First, Chapter 13 may be your only option.
Debtors must qualify to file Chapter 7. If you don’t qualify, then you must file Chapter 13. That is an easy one. If you qualify for Chapter 7, you might nevertheless want to file for Chapter 13 for the following reasons:
You want to repay your debt.
In Chapter 13, you will make monthly payments in your plan (from 3 to 5 years) to the bankruptcy trustee for the distribution to creditors (the people you owe). You must have enough disposable income to pay all priority and secured debt in full and to pay unsecured creditors in an amount at least equal to the value of the debtor’s nonexempt property.
Your home is getting foreclosed on.
Chapter 13 can stop a foreclosure. The automatic stay will stop any foreclosure action. In your Chapter 13 plan you will make your mortgage payment and catch up on any missed payments. You will pay the arrears
in your chapter 13 plan and your mortgage will go back to normal when your bankruptcy is over.
Your car is getting repossessed.
Chapter 13 can stop a repossession. You can catch up on your payments through the plan, much like a foreclosure. Also, if you purchased your car 2.5 years before you filed bankruptcy, then you may be able to lower what you owe on your car.
You want to keep your property.
In Chapter 7 you are only able to keep your exempt property. In Chapter 13 you can keep your non-exempt property in exchange for repayment of unsecured creditors in the amount equal to the value of the unexempt property you are keeping.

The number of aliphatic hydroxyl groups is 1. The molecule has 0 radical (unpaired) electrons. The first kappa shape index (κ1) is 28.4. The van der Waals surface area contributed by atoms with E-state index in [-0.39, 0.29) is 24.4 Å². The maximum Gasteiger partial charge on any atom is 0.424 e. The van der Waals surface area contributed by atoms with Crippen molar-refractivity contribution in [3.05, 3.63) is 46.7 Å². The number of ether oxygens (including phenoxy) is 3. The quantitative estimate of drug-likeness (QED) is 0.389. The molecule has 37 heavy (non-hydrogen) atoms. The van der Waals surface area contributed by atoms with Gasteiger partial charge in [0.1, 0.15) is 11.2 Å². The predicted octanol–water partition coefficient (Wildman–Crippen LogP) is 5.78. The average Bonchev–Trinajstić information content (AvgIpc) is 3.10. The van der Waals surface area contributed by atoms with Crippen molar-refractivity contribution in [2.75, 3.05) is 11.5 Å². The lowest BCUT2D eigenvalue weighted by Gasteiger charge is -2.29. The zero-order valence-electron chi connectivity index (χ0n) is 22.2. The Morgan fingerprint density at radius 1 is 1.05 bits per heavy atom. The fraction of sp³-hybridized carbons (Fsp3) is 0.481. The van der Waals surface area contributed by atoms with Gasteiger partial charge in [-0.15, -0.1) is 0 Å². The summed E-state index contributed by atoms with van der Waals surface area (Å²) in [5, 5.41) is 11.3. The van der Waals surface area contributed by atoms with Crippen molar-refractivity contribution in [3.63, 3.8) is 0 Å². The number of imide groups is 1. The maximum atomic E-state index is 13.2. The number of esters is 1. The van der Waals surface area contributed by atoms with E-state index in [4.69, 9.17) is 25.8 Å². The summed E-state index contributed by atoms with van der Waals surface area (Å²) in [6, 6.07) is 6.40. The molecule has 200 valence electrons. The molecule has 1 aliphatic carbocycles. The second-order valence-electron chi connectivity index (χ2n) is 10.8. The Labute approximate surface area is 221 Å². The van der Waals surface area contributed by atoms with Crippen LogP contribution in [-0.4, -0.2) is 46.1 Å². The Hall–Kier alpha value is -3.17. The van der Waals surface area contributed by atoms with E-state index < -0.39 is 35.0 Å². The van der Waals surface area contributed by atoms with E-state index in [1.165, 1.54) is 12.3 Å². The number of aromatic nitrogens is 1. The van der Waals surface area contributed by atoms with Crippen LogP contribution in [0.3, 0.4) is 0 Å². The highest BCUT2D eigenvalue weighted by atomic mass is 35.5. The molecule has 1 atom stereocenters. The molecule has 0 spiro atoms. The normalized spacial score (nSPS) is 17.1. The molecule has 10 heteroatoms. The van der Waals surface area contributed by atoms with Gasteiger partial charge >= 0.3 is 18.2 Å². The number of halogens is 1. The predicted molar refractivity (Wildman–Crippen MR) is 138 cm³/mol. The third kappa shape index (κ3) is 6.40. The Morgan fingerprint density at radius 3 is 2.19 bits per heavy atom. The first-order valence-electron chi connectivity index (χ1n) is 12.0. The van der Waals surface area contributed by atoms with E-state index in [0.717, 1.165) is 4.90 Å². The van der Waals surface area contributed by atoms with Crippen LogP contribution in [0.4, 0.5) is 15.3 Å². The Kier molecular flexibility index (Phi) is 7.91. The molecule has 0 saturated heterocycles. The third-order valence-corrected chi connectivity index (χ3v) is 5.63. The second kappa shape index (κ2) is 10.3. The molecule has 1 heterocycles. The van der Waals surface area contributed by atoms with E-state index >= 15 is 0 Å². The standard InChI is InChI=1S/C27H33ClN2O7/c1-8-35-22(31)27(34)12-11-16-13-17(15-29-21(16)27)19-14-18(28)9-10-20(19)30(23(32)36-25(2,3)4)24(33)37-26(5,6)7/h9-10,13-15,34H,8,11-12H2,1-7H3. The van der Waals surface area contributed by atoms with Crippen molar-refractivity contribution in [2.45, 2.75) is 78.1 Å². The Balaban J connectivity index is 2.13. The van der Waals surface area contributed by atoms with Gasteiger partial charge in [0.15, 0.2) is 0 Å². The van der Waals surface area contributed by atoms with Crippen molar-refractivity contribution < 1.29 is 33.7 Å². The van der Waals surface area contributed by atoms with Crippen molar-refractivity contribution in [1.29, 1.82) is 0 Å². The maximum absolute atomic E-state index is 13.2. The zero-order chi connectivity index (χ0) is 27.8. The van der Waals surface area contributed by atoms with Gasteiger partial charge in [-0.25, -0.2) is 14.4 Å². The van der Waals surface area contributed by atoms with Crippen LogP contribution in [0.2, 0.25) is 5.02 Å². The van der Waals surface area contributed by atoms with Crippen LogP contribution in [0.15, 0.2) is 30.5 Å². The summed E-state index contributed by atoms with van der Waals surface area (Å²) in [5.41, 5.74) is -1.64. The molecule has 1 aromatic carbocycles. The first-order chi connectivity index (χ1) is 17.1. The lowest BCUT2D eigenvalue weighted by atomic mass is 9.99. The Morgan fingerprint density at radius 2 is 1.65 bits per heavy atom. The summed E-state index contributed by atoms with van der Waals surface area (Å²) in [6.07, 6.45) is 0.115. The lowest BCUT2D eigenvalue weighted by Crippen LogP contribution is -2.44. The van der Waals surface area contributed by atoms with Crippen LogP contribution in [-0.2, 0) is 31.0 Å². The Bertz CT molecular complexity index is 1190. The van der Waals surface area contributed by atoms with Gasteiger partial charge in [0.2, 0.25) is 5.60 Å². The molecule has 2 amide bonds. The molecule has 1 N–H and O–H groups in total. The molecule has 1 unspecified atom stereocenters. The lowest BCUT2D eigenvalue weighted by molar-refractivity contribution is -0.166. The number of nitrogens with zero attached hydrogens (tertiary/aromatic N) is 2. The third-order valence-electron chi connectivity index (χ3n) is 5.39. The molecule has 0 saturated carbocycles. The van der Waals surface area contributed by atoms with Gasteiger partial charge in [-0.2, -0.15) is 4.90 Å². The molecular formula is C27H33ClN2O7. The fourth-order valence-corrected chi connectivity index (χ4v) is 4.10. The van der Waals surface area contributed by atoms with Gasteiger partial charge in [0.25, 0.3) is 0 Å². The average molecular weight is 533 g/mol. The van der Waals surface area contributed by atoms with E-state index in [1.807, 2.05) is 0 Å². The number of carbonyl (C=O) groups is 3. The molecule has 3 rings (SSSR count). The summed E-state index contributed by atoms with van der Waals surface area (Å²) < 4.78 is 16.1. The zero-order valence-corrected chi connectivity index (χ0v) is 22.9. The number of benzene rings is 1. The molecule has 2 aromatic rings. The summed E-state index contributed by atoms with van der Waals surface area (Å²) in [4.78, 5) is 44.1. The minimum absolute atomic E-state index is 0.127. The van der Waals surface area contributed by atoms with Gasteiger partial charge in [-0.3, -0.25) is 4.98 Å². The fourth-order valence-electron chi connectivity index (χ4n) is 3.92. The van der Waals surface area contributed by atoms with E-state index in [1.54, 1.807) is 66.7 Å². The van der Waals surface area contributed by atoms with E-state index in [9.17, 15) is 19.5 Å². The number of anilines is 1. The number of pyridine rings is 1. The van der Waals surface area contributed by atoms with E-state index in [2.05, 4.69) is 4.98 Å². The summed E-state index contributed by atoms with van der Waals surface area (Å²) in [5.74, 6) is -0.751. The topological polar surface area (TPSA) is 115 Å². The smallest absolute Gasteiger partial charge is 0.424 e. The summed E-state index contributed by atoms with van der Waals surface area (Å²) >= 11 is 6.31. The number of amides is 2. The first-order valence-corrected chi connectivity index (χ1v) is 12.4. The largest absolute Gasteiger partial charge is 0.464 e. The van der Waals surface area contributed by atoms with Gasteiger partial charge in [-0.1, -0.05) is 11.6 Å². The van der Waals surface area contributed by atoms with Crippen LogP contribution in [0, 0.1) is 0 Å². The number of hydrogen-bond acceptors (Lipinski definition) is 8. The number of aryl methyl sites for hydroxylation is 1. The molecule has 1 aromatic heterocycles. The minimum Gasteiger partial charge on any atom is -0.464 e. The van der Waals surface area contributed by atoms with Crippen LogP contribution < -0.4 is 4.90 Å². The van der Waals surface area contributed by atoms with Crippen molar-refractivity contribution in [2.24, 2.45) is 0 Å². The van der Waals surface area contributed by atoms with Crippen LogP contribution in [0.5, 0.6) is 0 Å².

You have debts that are not dischargeable in Chapter 7. (see Ch.7 vs Ch 13)
Once a Chapter 7 is completed, normally 60 days after your meeting of creditors (341 meeting), your debt are discharged. However, some debts are not dischargeable, and you will still owe them. At that time, those creditors can come after you. If you are in a Chapter 13, you are protected for the life of the plan. Some debts that are not dischargeable in a Chapter 7 are student loans, taxes, home owner’s fees, marital settlement agreements, etc. Since you have to pay these debts, you may want to control them and pay them over time.
You have a co-debtor that you don’t want to throw under the bus.
Chapter 13 will protect your co-debtors for the life of the plan. So, if grandma co-signed for your car and you file chapter 7, then the bank can come after grandma as soon as you file. If you file 13 and have a 5-year payment plan, then grandma is protected for 5 years. You may want to sell property: If you want to sell property in bankruptcy (to keep away creditors), then 11 U.S.C. 1303 allows you to sell your property in a way that will generate the highest value. When receiving the highest price for the property is the best way for your financial situation, Chapter 13 can help you do that without the interference from creditors.
Freezing what you owe.
Even if you have to pay it all back, Chapter 13 allows you to stop the interest and late charges and actually pay down what you owe. When you are in Chapter 13 payment plan, any money that is paid to unsecured creditors will pay down what you owe since the claims are frozen as of the date of filing. This is true even for tax debts.
When facing bankruptcy, it is always important to talk to a bankruptcy attorney and discuss all the issues to make a decision. If you need a consultation, please feel free to call, email, or chat with us.